Ultimately I want to be a lecturer, I am very much value driven. The way that I see therapy is – if you genuinely believe that somebody has the right to live their life in accordance with their values that make them happy, as long as they aren’t hurting anyone else, then therapy is kind of a political act in that sense. One of the reasons why I want to become a lecturer is because I feel it’s the same with teaching. If you have a value that you feel is important and you can then instill that within people who will then instill that within others – that’s kind of my way of looking at it.
How will you reach that goal? Is the master’s is the first step to that?
Yes, the master’s is the first step. Hopefully, if the opportunity ever came up, when I do my PhD, I do want to contribute to research in general as well. I am very passionate about what I do, and I want to help as many people as possible.
Is your postgraduate course taught or research led?
It’s taught, so I go to lectures. I will be writing a dissertation at the end, it is mostly just lectures, this aspect of it is more academic I’d say. I am also learning additional practical skills, for instance I am doing compassion-focused and mindfulness-based therapy at the moment and they’ve been designed so that you can implement them into your person-centred practice. I think it is more academic because in general master’s are more of a stepping stone to a PhD – so it is about getting your skills on the level they need to be.
Would you like to study your PhD here in the future?
If the opportunity came up then I would love to do it at Salford. I have thoroughly enjoyed my time here. I have learnt so much and have got to know myself on a level that I think only a counselling and psychotherapy course can offer. I have been surrounded by people who not only have given me the tools to do that but have supported me every step of the way. Particularly the level of support that you get from tutors on our course – they allow you to grow not just as a therapist but as an individual.
Any advice for counselling and psychotherapy prospective students?
I think prospective students need to be willing to open themselves up to the experience that this course is. Not only will it test you academically but it’s going to test your belief system in many ways. I am not the same person as I was when I first started and if that person walked through the door I would not recognise them.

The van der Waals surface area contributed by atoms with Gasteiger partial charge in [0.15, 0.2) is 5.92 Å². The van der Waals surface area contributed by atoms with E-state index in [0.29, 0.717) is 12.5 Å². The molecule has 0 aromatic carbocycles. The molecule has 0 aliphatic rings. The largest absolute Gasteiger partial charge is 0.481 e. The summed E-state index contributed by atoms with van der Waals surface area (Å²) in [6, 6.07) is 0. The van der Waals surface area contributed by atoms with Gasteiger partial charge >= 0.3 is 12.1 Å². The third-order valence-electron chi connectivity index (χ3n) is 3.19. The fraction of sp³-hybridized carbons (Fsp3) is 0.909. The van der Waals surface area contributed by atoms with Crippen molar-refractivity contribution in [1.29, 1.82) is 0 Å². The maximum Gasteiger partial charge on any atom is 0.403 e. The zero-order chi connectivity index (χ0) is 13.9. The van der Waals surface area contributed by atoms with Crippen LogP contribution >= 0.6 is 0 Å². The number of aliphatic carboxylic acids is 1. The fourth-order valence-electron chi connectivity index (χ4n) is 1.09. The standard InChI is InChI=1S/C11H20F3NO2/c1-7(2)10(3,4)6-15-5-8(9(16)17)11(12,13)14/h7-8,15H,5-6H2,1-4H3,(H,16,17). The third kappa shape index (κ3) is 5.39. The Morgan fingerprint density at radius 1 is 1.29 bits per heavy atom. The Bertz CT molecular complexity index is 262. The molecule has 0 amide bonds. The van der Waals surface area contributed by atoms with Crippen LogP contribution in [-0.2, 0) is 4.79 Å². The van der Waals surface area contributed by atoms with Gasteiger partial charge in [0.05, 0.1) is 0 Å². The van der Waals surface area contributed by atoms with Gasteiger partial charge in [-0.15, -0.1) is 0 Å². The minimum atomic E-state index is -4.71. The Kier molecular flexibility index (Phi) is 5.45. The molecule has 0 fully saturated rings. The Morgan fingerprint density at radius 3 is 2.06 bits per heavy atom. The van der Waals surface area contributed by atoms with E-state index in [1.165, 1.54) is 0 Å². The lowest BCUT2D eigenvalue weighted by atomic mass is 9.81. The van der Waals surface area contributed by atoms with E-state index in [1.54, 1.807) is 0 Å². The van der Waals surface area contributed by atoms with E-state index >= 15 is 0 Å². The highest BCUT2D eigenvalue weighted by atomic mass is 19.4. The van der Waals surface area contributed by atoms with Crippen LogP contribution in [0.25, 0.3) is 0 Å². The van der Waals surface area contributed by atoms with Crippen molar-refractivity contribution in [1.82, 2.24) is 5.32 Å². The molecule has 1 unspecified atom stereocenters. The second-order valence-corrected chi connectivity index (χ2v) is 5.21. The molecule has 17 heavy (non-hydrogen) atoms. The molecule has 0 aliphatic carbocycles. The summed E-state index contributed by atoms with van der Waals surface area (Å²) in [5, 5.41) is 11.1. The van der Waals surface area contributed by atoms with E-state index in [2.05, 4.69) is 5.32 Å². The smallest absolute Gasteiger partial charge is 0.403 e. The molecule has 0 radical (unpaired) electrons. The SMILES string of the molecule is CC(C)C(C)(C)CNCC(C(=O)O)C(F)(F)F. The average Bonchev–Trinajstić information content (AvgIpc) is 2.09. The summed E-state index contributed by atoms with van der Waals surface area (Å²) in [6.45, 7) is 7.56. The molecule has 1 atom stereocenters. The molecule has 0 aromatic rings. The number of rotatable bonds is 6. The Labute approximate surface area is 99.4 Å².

Did you have to interview for your course?
Yes, because of the sheer volume of the amount of people that applied I had to have a telephone interview. It lasted for 15-20 minutes and the questions that were asked were along the lines of “why do you want to be a therapist”, etc. It went beyond why have you chosen our university and more why have you chosen to take on this career path. It felt like they were interested in me as a person, not just of what I was capable of.
Thank you to Sasha for speaking to us about his experience at Salford so far. If you are interested in studying counselling and psychotherapy, we provide a huge range of courses for all study levels. Check out the links below! ⬇️
🌟BSc (Hons) Counselling and Psychotherapy: Professional Practice
🌟BSc (Hons) Counselling and Psychotherapy Foundation Year
🌟MSc Advanced Counselling and Psychotherapy Studies (Supervision)
🌟PgCert Supervision in Counselling, Psychotherapy and Helping Relationships
🌟MSc/PgDip/PgCert Cognitive Behavioural Psychotherapy
🌟MSc Advanced Counselling and Psychotherapy Studies
🌟MSc Counselling and Psychotherapy (Professional Training)
Photography: India Booth
Hi, I’ve just applied for your BSc, but I am already interested in going on to your MSc Advanced course. I am entitled to student finance for my degree as I’ve never had student finance before. How easy is it to get financial help towards your MSc full time for a year?